Dominoes and playing cards: 9th - 19th century

Games with marked or numbered objects, which can be distributed at random among the players, must have been popular in almost every human society. The two most lasting versions are dominoes (usually consisting of solid objects of bone, wood or ivory, with each piece representing the throw of two dice) and playing cards (made of paper and arranged in suits).

Both games probably originate in China in about the 9th century AD, during the T'ang dynasty. This is the period of the earliest printed charms, handed out to Buddhist pilgrims. The same technology is easily adapted to the making of playing cards, though the earliest clear reference to these in China is from the 10th century.


Dominoes arrive late in Europe, being first known for sure in Italy and France during the 18th century. The game is thought to have been introduced to Britain by French prisoners during the Napoleonic wars.

Dominoes, in its various forms, remains a relatively simple game of matching the bones in a player's hand to the available opportunities on the table. Cards, by contrast, offer a wealth of complex opportunities. Each card has a double identity (its number and its suit), so there are many potential groupings within any set, whether in terms of matching numbers, matching suits or sequences.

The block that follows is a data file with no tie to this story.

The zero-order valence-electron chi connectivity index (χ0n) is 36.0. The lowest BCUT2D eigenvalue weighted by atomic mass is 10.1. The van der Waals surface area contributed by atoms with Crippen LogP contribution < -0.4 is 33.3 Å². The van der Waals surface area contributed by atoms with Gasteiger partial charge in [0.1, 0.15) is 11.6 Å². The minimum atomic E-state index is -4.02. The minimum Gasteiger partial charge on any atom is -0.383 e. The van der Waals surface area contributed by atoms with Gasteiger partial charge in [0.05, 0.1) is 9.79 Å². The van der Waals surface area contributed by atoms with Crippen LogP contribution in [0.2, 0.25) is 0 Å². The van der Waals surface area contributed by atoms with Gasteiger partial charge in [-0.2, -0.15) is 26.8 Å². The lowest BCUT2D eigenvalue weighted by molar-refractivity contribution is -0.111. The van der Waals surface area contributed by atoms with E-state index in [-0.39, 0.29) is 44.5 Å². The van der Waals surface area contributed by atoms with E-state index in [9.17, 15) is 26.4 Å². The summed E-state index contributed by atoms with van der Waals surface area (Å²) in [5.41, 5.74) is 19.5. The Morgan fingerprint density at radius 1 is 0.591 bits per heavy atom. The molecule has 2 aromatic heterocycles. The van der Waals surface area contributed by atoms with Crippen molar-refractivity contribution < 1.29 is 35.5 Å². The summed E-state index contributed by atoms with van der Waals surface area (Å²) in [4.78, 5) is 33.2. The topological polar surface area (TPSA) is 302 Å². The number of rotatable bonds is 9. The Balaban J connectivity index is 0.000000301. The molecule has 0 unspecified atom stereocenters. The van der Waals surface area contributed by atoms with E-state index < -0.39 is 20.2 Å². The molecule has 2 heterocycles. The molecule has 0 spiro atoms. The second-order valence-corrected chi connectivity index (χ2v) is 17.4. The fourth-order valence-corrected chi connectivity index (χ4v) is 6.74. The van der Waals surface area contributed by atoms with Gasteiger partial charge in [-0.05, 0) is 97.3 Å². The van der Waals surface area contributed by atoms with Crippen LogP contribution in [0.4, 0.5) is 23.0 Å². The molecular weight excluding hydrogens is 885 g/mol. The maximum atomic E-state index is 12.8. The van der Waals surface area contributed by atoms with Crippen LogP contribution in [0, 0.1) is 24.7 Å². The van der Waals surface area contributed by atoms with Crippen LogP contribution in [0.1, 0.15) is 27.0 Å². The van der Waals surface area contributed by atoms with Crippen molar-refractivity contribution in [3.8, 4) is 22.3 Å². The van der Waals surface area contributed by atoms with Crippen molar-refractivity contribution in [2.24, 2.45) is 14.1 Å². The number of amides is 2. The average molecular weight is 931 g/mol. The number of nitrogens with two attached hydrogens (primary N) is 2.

Moreover cards, being thin and light, can be held in a hand close to the chest. The potential is evident for concealment, bluff, deceit and all the subtle tricks of the games-player. Cards provide the perfect tool for the gambler, and the number of card games devised over the centuries has been legion. Nearly all operate within the basic concept of four suits of numbered cards, which seems to go back to the origins of card-playing in China.

Playing cards reach Europe from north Africa, probably in the second half of the 14th century. The earliest known references in European countries date from the 1370s and 1380s.


The first European packs, hand-painted and used only in privileged circles, follow the system used by the Mamelukes at the time in Egypt - four suits of thirteen cards (in Mameluke hands the suits were polo sticks, coins, swords, and cups). When European printing begins, in the second half of the 15th century, a wide demand to join in this enjoyable activity ensures that playing cards are among the first commodities off the presses.

In the early 15th century, in Italy, a more elaborate pack has been developed, adding 22 picture cards known as tarots to four numbered suits of 14 cards each - and, crucially, adding the concept of trump cards.


For three centuries this 78-card tarot pack is used exclusively for card games. Its more famous use today, for fortune telling, develops in the 18th century. Casanova notes in his diary in 1765 that his Russian mistress is fond of using tarot for this purpose.

Until quite recently players are expected to be able to recognize the suit and value of a card even if it is upside down. But in 1870 a printer introduces the useful convention of double-headed court cards, and numbers in opposite alignment at the corners.